The Tennessee House of Representatives approved a measure Monday night that requires public schools to open athletic teams to homeschooled students living inside their districts.
Tennessee Secondary School Athletic Association guidelines currently allow schools to decide whether or not to allow homeschooled athletes to participate on teams.
Having been passed by both the House and Senate, the measure is now awaiting the signature of Gov. Bill Haslam to become a law.
"Until all that goes through it's not effective yet," Lenoir City High School Athletic Director Greg Boling said. "Do I think he's going to sign it into law? Yeah. We'll just have to see how it goes."
How much impact the new law would have on county schools is yet to be seen, but Loudon County Director of Schools Jason Vance doesn't expect there to be much of one.
"We have adopted a policy in Loudon County Schools that says we're going to allow those kids to participate if they meet those guidelines," Vance said. "In essence, I think that the state's just now catching up to some of the counties that have elected to go ahead and do that.
"If they meet the same rules and regulations our kids do, I don't have a problem with it," he said. "I think it's an interesting concept and am open to see how that moves forward from here."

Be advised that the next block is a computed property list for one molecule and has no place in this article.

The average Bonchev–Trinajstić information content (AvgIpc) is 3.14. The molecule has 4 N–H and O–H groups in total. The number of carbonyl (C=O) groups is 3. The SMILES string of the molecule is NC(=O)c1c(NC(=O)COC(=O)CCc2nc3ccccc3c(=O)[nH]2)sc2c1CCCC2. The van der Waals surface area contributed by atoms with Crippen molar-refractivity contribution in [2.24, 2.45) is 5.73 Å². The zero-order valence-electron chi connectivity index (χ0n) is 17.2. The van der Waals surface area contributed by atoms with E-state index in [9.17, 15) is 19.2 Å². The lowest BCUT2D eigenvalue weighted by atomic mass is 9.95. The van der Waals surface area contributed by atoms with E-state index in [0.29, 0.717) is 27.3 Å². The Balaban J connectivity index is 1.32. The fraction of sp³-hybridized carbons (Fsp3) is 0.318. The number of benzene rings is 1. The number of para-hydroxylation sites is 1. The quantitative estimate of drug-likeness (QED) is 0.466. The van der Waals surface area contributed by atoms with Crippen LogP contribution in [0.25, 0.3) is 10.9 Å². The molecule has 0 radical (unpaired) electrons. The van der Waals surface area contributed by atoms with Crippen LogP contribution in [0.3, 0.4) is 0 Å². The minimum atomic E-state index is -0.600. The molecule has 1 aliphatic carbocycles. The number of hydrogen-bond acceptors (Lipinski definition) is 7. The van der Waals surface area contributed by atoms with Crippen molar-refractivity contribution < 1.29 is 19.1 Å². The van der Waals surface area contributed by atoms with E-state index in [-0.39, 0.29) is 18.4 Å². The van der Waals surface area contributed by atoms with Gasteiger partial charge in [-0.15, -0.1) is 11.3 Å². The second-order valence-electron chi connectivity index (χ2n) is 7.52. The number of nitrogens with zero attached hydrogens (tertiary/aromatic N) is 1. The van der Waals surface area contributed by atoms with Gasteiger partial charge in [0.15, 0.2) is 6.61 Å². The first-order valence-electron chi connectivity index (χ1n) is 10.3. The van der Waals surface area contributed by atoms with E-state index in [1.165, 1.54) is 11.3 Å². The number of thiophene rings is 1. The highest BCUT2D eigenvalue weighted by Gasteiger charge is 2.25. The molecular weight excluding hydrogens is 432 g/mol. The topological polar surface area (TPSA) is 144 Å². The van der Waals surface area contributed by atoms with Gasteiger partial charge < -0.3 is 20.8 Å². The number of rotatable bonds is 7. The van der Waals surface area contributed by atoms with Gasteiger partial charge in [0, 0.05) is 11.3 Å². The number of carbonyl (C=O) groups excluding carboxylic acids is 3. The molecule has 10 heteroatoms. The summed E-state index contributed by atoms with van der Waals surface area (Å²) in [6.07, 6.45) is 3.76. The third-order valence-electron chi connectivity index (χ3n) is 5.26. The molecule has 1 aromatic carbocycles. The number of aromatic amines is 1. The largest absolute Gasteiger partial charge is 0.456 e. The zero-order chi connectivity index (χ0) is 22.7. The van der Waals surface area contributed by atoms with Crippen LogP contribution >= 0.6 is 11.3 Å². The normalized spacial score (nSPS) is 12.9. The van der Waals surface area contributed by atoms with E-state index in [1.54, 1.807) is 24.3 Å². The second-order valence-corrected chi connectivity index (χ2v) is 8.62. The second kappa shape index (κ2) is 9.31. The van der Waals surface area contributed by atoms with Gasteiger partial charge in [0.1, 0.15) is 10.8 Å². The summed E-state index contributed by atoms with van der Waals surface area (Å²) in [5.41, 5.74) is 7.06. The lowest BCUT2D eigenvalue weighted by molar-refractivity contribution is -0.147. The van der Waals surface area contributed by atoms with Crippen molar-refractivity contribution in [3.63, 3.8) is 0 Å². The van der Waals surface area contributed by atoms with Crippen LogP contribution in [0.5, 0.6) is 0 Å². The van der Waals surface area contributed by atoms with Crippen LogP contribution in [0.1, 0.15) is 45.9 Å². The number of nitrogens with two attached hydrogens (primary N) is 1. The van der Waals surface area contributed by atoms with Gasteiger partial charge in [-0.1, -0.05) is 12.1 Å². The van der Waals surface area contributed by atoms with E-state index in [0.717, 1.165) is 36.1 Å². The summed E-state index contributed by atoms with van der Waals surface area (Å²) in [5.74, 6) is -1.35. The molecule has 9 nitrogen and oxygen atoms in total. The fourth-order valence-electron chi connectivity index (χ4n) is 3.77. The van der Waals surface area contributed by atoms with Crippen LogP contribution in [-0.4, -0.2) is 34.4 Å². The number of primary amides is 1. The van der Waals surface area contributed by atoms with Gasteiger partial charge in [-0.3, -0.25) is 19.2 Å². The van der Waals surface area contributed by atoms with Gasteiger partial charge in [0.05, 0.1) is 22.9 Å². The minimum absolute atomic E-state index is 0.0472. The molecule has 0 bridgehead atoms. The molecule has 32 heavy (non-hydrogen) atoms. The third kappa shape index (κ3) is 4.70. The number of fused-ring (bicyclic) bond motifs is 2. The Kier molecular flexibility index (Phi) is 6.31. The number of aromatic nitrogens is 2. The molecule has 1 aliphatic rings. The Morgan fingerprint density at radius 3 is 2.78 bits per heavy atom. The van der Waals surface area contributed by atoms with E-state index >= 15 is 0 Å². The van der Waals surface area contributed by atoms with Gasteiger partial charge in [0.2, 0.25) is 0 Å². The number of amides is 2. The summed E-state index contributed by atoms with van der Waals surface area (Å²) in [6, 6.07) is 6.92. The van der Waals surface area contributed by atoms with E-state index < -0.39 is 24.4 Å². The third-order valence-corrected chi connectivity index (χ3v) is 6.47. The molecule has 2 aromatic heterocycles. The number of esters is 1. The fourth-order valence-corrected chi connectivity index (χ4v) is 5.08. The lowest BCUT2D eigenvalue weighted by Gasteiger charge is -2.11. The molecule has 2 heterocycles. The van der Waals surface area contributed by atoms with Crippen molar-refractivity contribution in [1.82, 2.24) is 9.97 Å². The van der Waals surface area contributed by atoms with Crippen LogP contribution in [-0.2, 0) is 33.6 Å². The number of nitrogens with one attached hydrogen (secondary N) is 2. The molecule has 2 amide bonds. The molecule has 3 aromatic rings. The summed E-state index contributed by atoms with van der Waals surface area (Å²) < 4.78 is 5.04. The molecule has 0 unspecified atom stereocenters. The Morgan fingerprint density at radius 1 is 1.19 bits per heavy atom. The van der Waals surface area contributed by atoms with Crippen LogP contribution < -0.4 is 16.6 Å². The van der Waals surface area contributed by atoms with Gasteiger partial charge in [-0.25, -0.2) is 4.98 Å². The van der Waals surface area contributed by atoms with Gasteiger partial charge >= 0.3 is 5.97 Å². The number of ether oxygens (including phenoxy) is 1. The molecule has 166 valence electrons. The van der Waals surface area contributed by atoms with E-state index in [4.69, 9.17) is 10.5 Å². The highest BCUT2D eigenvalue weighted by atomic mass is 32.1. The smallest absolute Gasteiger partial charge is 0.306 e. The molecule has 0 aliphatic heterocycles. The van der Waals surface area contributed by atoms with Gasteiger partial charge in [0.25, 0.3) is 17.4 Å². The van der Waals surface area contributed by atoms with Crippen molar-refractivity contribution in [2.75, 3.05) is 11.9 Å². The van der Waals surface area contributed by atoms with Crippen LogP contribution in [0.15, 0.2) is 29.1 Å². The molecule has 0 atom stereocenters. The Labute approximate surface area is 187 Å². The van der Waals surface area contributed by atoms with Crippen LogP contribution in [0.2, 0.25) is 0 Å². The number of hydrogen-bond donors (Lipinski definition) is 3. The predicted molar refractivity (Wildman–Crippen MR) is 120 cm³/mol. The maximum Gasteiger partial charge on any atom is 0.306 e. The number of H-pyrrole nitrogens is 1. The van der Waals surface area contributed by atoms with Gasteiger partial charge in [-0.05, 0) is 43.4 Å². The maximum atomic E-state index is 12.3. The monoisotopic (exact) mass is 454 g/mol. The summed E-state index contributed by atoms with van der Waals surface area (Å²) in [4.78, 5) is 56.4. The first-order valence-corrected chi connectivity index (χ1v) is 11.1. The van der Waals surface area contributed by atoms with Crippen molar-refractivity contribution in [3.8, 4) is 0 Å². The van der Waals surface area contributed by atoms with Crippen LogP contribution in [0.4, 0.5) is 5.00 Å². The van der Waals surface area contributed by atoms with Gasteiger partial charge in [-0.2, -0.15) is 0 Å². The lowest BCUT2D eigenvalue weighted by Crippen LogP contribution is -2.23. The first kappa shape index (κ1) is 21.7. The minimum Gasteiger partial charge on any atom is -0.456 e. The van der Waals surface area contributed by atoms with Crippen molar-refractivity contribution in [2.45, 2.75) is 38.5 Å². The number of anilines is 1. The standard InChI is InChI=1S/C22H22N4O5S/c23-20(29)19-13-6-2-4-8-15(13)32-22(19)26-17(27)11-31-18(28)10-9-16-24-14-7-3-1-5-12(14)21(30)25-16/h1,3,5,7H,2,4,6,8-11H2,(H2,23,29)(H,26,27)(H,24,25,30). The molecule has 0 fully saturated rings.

While Boling agrees that the impact may not be as extreme for Lenoir City Schools as those in Knoxville or other more heavily populated areas, he does have some concerns.
"One of the questions I have, is where does it stop? Does it stop just with athletics?" he said. "What if a student wants to be in the chorus program? Do we have to let them in there? What if a student did not perform well in math? If they didn't know how to do calculus that well do they come to school and take just that one class? To me, it opens up a lot. We'll just have to see where this takes us."
Vance said he has also heard concerns about roster spots being taken from kids at the public schools, but doesn't see it as a true issue.
"I've had people from other districts share with me they were concerned homeschool kids were going to come in and take all the spots of the local kids," Vance said. "I really don't think that's an issue here in Loudon County. I don't think we'll have that many homeschool kids that would want to come participate anyway, and even if they did, they've still got to earn a spot on the team."
Vance said guidelines for homeschooled students interested in participating are "fairly rigid," especially with an application timeline that is early in the school year for even spring sports.
The bill was sponsored by Rep. Roger Kane, R-Knoxville, and Sen. Stacey Campfield, R-Knoxville.